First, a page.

• Someone dies due to medical malpractice.
  • A fatal car accident is caused by a driver who is drunk at the wheel.
  • A motorcycle rider suffers a fatal accident after being hit by a texting driver.
  • A workplace injury or illness culminates in death.
  • A guest slips, falls and dies due to dangerous conditions on your property.
  • Someone dies after being injured by a defective product.

Fatal Accidents in the Workplace

Employers are responsible for ensuring worker safety under OSHA. Nevertheless, workplace injuries are common, especially in industrial settings. In fact, the workplace is the second most likely place for a wrongful death to occur.

The family of the deceased is typically compensated through the workers’ compensation system. Nevertheless, you might have to file a wrongful death claim against your loved one’s former employer.

Fatal workplace accidents are most common on construction sites, in chemical plants and anywhere else where high-risk activities are routinely carried out in high-risk environments. Four types of workplace accidents, otherwise known as the “fatal four,” are most likely to cause injuries that result in death:

  • Electrocution
  • Getting trapped between machines, tools or devices
  • Getting struck by moving vehicles or moving objects
  • Slips and trips
  • Falls from high places

How Are Survivors Compensated in Cases of Wrongful Death?

It’s difficult enough to lose a loved one when they die of natural causes. It can be devastating when your loved one dies in a fatal car accident that could have been prevented if someone else had not been negligent.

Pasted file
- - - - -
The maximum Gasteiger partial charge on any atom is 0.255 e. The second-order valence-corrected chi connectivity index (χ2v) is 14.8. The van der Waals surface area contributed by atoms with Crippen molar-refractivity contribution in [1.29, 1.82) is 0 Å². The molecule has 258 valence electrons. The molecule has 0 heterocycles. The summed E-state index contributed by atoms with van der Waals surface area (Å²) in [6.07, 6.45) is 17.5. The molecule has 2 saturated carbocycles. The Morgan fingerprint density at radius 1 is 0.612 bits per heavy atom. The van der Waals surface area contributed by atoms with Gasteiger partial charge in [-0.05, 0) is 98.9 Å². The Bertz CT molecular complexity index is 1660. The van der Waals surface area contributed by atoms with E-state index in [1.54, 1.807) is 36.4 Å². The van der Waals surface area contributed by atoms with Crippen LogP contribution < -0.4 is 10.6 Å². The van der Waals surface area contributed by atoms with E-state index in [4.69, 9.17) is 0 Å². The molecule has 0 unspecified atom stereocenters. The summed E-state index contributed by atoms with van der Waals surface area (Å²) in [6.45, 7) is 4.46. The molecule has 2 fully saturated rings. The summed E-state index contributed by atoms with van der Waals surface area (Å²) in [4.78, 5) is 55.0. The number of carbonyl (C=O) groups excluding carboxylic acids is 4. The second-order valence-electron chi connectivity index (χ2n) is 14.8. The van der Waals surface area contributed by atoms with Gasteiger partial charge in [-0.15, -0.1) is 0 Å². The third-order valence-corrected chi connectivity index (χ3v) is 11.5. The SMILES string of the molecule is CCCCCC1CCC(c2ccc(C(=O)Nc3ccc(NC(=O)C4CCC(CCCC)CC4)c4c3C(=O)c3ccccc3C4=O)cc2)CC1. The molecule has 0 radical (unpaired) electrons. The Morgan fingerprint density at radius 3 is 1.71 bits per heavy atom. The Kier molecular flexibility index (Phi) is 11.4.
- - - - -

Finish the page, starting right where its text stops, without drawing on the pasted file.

Family members typically use their compensation packages to cover funeral and burial costs, legal fees, lost income and final medical expenses. Wrongful death claims that compensate survivors ensure that employers, companies and individuals are held accountable for negligent actions.

Unfortunately, even substantial financial compensation cannot replace a lost loved one. A personal injury attorney can represent you in court and demand that you receive maximum compensation for your losses.

What Are Punitive Damages?

If a defendant has been exceptionally reckless on top of being negligent, punitive or exemplary damages may be awarded to punish the defendant and set an example for others engaging in similar misconduct.

For example, a drunk driver who causes a car accident that results in a wrongful death may be ordered to pay punitive damages to the survivors. Punitive damages may be awarded when a drunk driver consciously and intentionally drives while drunk, even with full knowledge that alcohol can make them a danger to others.

Punitive damages are meant to punish the defendant for blatant disregard of the safety of others. They were not designed to compensate survivors for their losses.

Nevertheless, the plaintiff receives most if not all of the punitive damages compensation amount. These damages may also be awarded when compensatory damages are simply not enough to offset catastrophic losses.